John Light mourns the passing of some Cotswolds characters

THE underlying theme of this column is the richness, joy and vitality of Cotswold life – a very rich seam to mine, but there have been some recent setbacks.

The first thing I read on Wednesday in the Lighthouse is Gerb Gerbrands' market news. This mouth-watering column is the basis for our weekly shopping plans.

This week Gerb broke the news of the death of Keith Willigale of Bow-in-the Cloud vineyard. For many of us this is the first time we knew his full name, and he will never now know ours, but so many of us knew him, anonymous perhaps but certainly as a friend.

To visit his market stall was an experience that brought with it wisdom and wonder. You could learn taste and perhaps even purchase. Keith had time for everyone. So many of us will miss him.

The morning got worse. In the Family Notice section was the announcement of the death of Les Day. I encountered Les every home Forest Green game in his seat at the back of the East Stand, just across the gangway from the Press Box.

He was a true and loyal Rovers fan. He had not, and never would be, seduced by the mercenary-based teams from the metropolis who invade out TV screens playing distant and irrelevant foreign competitions.

Les was first and foremost Forest Green. He had his own opinions and was never afraid to voice them. I doubt if any referees were on his Christmas card list.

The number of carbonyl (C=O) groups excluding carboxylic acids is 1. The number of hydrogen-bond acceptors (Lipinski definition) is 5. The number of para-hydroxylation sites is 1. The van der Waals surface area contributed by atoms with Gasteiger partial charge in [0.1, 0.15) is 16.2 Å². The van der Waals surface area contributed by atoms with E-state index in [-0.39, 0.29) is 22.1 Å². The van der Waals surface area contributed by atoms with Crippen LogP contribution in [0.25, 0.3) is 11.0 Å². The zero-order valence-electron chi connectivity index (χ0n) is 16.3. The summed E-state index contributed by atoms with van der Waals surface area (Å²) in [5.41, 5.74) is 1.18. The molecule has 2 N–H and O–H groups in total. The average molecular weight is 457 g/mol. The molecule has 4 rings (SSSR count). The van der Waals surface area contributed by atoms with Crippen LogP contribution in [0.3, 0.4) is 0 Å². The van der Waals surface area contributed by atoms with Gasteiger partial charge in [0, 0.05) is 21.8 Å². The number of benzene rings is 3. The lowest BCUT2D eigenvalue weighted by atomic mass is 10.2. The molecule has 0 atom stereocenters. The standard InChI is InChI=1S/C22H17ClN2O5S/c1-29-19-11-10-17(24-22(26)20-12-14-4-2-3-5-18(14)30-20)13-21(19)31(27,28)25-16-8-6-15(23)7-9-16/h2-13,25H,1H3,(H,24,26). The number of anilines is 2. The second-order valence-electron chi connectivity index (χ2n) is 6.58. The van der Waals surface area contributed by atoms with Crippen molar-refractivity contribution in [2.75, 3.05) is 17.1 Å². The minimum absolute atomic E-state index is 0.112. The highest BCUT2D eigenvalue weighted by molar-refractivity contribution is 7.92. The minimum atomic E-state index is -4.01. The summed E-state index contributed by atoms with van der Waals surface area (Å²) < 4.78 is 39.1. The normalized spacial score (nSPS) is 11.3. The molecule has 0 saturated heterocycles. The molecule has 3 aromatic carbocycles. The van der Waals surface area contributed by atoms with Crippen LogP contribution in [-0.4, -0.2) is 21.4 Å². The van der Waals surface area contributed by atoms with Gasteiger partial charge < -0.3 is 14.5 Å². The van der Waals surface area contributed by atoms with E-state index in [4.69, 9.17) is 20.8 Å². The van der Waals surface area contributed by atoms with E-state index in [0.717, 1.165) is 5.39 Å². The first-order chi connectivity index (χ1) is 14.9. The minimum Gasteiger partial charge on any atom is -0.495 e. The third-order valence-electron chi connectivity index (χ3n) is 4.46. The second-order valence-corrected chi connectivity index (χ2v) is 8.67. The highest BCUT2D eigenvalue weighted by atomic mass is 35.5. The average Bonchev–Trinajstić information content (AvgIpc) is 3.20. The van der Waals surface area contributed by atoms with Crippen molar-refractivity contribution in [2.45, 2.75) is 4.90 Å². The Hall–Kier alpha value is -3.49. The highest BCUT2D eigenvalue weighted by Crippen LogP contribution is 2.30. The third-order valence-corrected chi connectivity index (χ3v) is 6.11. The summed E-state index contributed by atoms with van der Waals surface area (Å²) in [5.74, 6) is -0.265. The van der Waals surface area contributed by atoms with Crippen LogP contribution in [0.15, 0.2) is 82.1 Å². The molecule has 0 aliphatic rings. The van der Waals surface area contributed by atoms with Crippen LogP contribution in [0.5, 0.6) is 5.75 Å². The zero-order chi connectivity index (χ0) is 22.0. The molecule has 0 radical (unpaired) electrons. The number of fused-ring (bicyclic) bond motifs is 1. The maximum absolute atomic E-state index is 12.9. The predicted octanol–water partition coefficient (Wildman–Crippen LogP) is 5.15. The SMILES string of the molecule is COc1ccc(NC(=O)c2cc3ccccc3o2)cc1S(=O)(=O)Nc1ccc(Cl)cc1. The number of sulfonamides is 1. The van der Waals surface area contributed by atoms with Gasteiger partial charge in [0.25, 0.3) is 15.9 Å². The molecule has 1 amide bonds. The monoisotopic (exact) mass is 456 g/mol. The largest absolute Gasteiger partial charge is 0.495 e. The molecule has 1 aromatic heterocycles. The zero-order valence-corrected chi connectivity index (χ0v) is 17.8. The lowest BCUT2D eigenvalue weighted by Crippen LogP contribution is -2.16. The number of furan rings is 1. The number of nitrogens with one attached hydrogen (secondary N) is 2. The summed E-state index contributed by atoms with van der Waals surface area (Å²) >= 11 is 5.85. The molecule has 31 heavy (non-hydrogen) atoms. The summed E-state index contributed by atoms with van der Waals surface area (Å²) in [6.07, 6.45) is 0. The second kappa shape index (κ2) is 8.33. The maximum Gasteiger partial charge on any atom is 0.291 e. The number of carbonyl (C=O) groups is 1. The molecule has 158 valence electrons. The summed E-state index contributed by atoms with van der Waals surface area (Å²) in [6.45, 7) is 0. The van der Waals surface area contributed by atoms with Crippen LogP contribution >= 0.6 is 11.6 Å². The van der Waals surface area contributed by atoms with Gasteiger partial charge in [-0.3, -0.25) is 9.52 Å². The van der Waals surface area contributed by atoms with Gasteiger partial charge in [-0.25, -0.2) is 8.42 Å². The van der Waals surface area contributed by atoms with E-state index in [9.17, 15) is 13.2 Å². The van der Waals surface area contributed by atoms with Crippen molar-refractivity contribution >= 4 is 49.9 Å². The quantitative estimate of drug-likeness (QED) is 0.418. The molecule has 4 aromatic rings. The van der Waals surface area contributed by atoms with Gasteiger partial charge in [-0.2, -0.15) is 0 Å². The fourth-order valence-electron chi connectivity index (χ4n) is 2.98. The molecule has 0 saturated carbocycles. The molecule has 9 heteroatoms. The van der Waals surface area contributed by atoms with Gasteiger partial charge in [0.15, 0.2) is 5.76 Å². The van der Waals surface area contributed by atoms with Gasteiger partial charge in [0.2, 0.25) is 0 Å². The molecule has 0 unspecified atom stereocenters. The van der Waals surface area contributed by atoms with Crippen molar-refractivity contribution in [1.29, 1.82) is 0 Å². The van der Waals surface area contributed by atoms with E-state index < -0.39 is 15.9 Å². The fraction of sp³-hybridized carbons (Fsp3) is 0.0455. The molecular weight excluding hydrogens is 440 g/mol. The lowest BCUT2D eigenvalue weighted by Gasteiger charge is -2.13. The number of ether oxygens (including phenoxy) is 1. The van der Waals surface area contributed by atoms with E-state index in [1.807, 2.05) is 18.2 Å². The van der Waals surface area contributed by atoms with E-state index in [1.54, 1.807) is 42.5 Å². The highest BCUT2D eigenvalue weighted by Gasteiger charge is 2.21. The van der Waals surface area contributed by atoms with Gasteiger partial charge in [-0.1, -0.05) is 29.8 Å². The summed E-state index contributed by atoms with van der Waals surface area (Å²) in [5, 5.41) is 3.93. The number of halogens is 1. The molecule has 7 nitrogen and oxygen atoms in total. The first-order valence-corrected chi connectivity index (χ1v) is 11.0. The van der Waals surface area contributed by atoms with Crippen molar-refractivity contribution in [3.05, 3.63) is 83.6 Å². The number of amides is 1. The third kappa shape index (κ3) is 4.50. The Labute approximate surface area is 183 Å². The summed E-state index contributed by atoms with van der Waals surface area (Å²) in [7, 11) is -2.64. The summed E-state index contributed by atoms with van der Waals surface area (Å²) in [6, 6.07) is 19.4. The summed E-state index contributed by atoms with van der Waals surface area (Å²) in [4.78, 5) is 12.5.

When matters were tough at the New Lawn, Les would put his hand in his pocket. He knew what a supporter meant. Les – you will be missed, your voice especially, but most of all your un-swathing loyalty to you beloved club.

A packed Poulton Church was a proper tribute to the life of Brenda Hibberd. There were two places you could find Brenda, behind a crib board at the Talbot Inn in Cirencester or working for undertaker Tim Slade taking names of attendees at funerals.

Her warm comforting manner made her ideal for such a role. Like wine grower Keith few would know her name but many would know and respect this kind loving lady.

God has given us a wonderful area to live in. The land from the Severn to the Thames being a fine example of his handiwork, but the strength of this region is what it has always been, that is the strength, character, resilience and warm nature of its inhabitants.

We have many physical land marks from the Severn to Ha’penny Bridge at Lechlade, but all of us need personal landmarks as well. They give our lives shape and substance. They demonstrate values and humanity. I have just lost three of mine.

PS. At Poulton Church I saw for the first time the stained glass window created in the memory of Jim Nunn. Truly a man for all village seasons. Jim no longer rides his tractor, but the memory of this is preserved in the church window. It is a true tribute.